for(i=0;i<20;i++)
           {
                ptrStudent[i].name = (char*)malloc(20);
                ptrStudent[i].surname = (char*)malloc(20);
           }
    the subscript operator
    here
    ptrStudent[i]
    access the value pointed by ptrStudent
    and this value is NOT a pointer !
    so using '->' (access fields by pointer) is wrong.
    it should be '.' (access fields by value/object)

    be carefull what you write ...

  7. #7
    Registered User subdene's Avatar
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    I have been declaring the pointer to the structure a different way.

    Code:
    struct House
    {
      //whatever
    };
    
    House* Street;
    
    Street = new House[NUM_HOUSES];
    is this wrong?
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  8. #8
    ¡Amo fútbol!
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    Nope.

  9. #9
    Registered User subdene's Avatar
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    Well everytime I try to access a member i get the following error:

    [C++ Error] New.cpp(48): E2288 Pointer to structure required on left side of -> or ->*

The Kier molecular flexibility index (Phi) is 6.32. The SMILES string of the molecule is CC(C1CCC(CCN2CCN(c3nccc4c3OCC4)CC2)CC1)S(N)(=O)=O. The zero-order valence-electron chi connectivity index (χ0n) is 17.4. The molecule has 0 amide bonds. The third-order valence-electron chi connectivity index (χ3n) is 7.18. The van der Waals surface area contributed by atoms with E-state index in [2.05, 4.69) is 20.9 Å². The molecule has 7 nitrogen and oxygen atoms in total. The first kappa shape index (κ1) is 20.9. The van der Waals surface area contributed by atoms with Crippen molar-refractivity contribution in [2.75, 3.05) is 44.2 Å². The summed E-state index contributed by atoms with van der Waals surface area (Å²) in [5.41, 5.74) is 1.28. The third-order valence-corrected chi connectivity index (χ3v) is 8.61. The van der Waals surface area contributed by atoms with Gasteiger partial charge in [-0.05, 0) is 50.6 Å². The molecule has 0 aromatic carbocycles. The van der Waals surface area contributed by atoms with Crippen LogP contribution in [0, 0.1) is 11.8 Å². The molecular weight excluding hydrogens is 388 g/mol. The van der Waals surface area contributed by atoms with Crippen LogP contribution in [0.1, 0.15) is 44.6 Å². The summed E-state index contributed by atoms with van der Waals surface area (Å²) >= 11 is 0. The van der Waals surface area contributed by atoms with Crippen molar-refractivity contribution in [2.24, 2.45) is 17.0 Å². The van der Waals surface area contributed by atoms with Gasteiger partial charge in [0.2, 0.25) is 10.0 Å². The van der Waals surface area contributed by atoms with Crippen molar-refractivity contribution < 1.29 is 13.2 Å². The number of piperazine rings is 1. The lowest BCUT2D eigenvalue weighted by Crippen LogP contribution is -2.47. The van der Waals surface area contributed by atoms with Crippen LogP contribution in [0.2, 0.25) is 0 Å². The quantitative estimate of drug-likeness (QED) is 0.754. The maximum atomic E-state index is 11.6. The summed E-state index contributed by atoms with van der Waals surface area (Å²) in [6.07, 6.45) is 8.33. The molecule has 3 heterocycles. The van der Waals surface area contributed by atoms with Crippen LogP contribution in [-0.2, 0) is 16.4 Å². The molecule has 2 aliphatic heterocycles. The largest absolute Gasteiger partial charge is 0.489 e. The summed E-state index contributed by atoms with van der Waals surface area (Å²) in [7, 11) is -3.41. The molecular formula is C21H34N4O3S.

Code:
    #include <iostream.h>
    
    const int MAX_ADDRESS=50;
    
    struct House
    {
      int NumWindows;
      char Address[MAX_ADDRESS];
    };
    
    int main(void)
    {
      const int NUM_HOUSES=5;
      
      House *Street;
    
      Street = new House[NUM_HOUSES];
    
      strcpy(Street[1]->Address, "22 Holgate rd\0");
    
      cout << Street[1]->Address;
      getchar();
    
      return 0;
    }
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  10. #10
    Registered User subdene's Avatar
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    Can someome have a quick look at the problem, I can't go any further until this is resolved.

  11. #11
    looking for the truth moemen ahmed's Avatar
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    here we go.....hope it ll work as u would like.........
    --------------------------------------------------------------------------------
    #include <iostream.h>
    #include <conio.h>
    const int MAX_ADDRESS=50;

    struct House
    {
    int NumWindows;
    char Address[MAX_ADDRESS];
    };

    int main(void)
    {
    const int NUM_HOUSES=5;

    House* Street= new House[NUM_HOUSES];

    strcpy(Street[1].Address, "22 Holgate rd\0");

    cout << Street[1].Address;
    getche();

    return 0;
    }
    Programming is a high logical enjoyable art for both programer and user !!

  12. #12
    Registered User subdene's Avatar
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    Thanks, for the reply. That got the problem sorted. How come I did not have to use the -> operator, as I delcared a pointer to an object?
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  13. #13
    looking for the truth moemen ahmed's Avatar
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    thats because yr using (ARRAY) of the strucure, so u ve to use the (.) while u ve to use ( ->) if ur using a pointer to single structure.

  14. #14
    Registered User subdene's Avatar
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    Ta, thanks for everyones help.